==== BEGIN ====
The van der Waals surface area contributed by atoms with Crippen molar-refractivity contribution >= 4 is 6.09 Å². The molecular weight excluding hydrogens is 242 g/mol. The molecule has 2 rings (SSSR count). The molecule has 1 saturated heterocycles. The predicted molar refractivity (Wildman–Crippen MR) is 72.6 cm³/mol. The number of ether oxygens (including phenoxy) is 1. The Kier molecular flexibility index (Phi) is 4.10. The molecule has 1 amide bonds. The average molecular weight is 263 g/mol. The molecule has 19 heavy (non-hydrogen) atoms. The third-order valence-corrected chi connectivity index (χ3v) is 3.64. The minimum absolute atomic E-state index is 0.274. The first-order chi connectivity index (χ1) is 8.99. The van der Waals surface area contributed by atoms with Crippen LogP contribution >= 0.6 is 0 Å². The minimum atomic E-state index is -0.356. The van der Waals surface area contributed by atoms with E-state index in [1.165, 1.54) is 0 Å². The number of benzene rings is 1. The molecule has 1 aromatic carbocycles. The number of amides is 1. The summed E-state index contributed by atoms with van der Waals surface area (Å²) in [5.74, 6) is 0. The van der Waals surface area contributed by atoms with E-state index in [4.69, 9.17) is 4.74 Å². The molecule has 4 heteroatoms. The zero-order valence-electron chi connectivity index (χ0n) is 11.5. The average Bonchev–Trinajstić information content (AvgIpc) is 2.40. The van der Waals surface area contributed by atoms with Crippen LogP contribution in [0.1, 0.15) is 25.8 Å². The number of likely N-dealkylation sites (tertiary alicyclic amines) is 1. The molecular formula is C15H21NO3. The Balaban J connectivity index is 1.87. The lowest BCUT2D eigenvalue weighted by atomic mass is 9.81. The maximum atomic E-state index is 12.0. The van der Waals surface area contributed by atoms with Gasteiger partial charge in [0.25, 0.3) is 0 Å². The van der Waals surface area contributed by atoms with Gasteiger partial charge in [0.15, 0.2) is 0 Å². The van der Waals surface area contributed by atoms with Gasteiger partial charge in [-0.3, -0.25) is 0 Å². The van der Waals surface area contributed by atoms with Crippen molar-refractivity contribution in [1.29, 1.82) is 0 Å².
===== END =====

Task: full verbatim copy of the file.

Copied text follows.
The van der Waals surface area contributed by atoms with Crippen molar-refractivity contribution >= 4 is 6.09 Å². The molecular weight excluding hydrogens is 242 g/mol. The molecule has 2 rings (SSSR count). The molecule has 1 saturated heterocycles. The predicted molar refractivity (Wildman–Crippen MR) is 72.6 cm³/mol. The number of ether oxygens (including phenoxy) is 1. The Kier molecular flexibility index (Phi) is 4.10. The molecule has 1 amide bonds. The average molecular weight is 263 g/mol. The molecule has 19 heavy (non-hydrogen) atoms. The third-order valence-corrected chi connectivity index (χ3v) is 3.64. The minimum absolute atomic E-state index is 0.274. The first-order chi connectivity index (χ1) is 8.99. The van der Waals surface area contributed by atoms with Crippen LogP contribution >= 0.6 is 0 Å². The minimum atomic E-state index is -0.356. The van der Waals surface area contributed by atoms with E-state index in [1.165, 1.54) is 0 Å². The number of benzene rings is 1. The molecule has 1 aromatic carbocycles. The number of amides is 1. The summed E-state index contributed by atoms with van der Waals surface area (Å²) in [5.74, 6) is 0. The van der Waals surface area contributed by atoms with E-state index in [4.69, 9.17) is 4.74 Å². The molecule has 4 heteroatoms. The zero-order valence-electron chi connectivity index (χ0n) is 11.5. The average Bonchev–Trinajstić information content (AvgIpc) is 2.40. The van der Waals surface area contributed by atoms with Crippen LogP contribution in [0.1, 0.15) is 25.8 Å². The number of likely N-dealkylation sites (tertiary alicyclic amines) is 1. The molecular formula is C15H21NO3. The Balaban J connectivity index is 1.87. The lowest BCUT2D eigenvalue weighted by atomic mass is 9.81. The maximum atomic E-state index is 12.0. The van der Waals surface area contributed by atoms with Gasteiger partial charge in [0.25, 0.3) is 0 Å². The van der Waals surface area contributed by atoms with Gasteiger partial charge in [0.15, 0.2) is 0 Å². The van der Waals surface area contributed by atoms with Gasteiger partial charge in [-0.3, -0.25) is 0 Å². The van der Waals surface area contributed by atoms with Crippen molar-refractivity contribution in [1.29, 1.82) is 0 Å².